Border Crossing

Since when borders between North and South Cyprus were opened in 2003, people can now cross between the two on daily basis. Since then, with the borders open, all the people can now experience the island of Cyprus as a whole.

Border Crossing Points

There are currently 6 active checkpoints for crossing the green line in Cyprus. The last crossing point that was established was the Bostancı crossing that is located in Guzelyurt (Morphou).

Current active Green Line Crossing Checkpoints:

• Agios Dometrios (Nicosia)

Which is also known as Metehan is considered the main crossing point between the two sides of Cyprus due to sheer volume of people that cross at this checkpoint. It is located in Nicosia and it is a checkpoint that handles the crossing of pedestrians, cyclists, vehicles and goods.

• Black Knight (British Eastern Sovereign Base Area)

Or also known as the Ayios Nikolaos, Strovilia or Akyar crossing is one of the two crossings points that are located in the British Eastern Sovereign Base Area. This crossing point allows for the movement of pedestrians, vehicles and goods across the border in either direction.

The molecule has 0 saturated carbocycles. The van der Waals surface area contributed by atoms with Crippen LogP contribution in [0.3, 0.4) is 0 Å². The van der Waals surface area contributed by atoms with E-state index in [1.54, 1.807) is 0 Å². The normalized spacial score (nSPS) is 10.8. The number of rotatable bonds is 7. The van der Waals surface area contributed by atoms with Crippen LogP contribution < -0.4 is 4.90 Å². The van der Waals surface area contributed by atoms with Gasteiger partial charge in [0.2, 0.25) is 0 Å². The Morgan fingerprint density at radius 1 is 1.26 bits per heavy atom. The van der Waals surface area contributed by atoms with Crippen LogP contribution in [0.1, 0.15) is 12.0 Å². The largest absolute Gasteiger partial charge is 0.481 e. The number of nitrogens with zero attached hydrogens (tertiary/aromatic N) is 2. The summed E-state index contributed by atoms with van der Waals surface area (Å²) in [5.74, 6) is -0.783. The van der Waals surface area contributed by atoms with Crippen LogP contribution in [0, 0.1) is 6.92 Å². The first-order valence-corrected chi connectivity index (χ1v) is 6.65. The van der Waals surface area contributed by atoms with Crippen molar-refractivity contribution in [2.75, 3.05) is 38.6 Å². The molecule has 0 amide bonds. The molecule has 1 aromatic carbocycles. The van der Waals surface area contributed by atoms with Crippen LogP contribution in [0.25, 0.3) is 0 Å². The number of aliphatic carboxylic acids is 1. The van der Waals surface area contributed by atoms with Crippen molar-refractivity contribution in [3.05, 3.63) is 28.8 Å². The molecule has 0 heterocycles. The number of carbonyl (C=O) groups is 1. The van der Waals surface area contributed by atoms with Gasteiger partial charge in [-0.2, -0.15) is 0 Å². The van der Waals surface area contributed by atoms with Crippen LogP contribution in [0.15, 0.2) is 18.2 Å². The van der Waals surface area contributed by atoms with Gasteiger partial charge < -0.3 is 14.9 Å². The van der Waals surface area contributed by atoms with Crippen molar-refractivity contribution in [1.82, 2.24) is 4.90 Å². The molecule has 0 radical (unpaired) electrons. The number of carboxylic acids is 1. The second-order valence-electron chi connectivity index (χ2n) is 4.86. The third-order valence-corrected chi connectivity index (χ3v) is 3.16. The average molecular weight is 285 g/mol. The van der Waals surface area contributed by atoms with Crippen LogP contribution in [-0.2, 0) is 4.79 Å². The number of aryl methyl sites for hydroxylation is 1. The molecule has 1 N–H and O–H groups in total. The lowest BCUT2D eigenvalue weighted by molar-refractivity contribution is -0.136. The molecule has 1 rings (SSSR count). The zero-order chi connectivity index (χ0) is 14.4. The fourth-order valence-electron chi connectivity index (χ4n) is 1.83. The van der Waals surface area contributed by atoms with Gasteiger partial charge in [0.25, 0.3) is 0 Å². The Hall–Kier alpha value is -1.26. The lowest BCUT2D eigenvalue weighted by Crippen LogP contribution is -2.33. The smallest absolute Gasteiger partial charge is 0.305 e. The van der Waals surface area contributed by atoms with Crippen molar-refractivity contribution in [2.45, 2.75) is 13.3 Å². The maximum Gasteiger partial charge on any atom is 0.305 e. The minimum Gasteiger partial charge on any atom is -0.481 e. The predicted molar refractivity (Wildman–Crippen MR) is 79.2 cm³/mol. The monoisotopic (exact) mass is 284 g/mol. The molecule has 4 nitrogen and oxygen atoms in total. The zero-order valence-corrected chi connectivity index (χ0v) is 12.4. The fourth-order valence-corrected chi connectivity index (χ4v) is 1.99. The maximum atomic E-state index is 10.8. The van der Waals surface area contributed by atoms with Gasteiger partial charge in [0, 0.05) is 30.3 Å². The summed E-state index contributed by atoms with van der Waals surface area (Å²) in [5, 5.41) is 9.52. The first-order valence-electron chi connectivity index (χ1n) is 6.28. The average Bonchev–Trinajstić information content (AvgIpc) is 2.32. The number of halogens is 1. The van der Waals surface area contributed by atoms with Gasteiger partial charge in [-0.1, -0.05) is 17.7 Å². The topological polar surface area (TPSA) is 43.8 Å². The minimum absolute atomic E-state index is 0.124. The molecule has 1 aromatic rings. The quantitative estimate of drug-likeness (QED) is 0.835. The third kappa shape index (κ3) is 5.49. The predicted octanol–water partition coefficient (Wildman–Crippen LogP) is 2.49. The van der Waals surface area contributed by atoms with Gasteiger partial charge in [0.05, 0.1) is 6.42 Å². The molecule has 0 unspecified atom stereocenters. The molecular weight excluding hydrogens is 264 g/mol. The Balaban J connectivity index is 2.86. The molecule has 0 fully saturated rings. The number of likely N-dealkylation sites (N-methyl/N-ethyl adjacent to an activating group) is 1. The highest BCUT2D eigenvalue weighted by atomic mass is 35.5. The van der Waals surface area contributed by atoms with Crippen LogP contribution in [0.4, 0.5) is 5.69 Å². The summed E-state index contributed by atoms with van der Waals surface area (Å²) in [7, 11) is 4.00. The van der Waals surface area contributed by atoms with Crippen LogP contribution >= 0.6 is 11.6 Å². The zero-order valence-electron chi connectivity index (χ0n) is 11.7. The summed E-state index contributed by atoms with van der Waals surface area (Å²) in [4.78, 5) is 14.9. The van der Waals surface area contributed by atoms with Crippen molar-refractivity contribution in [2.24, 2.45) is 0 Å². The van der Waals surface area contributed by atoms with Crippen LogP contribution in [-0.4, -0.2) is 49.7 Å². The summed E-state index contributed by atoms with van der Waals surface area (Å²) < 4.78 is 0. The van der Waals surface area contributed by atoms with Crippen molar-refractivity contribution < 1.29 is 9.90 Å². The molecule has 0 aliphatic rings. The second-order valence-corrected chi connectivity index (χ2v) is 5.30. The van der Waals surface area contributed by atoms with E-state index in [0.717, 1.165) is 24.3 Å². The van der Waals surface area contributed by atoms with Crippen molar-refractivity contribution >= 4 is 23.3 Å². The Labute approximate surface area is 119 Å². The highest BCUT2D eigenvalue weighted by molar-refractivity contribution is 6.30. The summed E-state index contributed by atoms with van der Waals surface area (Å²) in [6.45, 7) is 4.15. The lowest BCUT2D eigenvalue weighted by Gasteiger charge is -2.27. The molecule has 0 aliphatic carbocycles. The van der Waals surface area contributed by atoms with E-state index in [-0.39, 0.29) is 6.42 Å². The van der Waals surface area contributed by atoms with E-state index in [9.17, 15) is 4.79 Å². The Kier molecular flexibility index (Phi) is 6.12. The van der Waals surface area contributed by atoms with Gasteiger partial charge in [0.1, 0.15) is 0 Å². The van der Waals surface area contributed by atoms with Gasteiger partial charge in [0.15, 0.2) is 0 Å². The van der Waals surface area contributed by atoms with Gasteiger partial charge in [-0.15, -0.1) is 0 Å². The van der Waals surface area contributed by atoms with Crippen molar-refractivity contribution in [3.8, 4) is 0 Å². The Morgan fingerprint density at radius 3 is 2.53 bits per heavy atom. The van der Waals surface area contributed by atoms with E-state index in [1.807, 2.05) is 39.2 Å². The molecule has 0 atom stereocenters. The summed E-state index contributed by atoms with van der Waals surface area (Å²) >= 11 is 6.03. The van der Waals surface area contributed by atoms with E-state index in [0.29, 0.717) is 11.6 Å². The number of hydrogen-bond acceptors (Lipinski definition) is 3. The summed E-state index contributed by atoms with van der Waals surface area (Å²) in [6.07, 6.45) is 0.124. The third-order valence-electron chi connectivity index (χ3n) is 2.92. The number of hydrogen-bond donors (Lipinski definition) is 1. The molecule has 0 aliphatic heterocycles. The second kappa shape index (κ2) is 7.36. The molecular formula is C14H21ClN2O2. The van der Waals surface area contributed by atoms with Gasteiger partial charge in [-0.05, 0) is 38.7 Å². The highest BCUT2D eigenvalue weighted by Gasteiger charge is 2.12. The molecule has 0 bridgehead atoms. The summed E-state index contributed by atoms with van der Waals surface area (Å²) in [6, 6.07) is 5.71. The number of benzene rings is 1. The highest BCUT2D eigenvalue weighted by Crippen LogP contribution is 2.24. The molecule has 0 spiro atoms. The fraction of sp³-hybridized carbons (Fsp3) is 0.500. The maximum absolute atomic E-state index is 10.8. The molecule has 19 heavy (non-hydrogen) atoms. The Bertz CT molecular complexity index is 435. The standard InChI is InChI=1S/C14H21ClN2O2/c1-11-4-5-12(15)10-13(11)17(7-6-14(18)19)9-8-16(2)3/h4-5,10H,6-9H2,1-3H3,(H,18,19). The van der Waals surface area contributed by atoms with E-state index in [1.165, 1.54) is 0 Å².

• Ledra Palace (Nicosia) (pedestrians and diplomatic vehicles only) – the oldest crossing, just outside the walls of old Nicosia on the west of the city.

• Ledra Palace (Nicosia)(pedestrians only) – recently opened on 3 April 2008 and now the most central of all crossings.

• Pergamos /(British Eastern Sovereign Base Area)

This is one of the two checkpoints located in the British Eastern Sovereign Base Area. It is also known as Beyarmudu or Dhekelia. It can be used for the crossing of pedestrians, vehicles and goods.

• Bostanci (Güzelyurt)

This crossing point may also be known as Astromeritis, Morpho, Morfu, Güzelyurt, Omorfo or Morfou. This was the last checkpoint to be opened, as it is located to the west of Nicosia. This checkpoint allows for the crossing of pedestrians, vehicles and goods.

•Yesilirmak (Lefke)

This crossing is known as Pirgo and is another crossing point after the city of Lefke used for the crossing of cars, pedestrians and goods.

Note: In many cases these checkpoints have more than one name because they also take in to account the English, Greek, and Turkish names along with the names of the region or neighboring villages.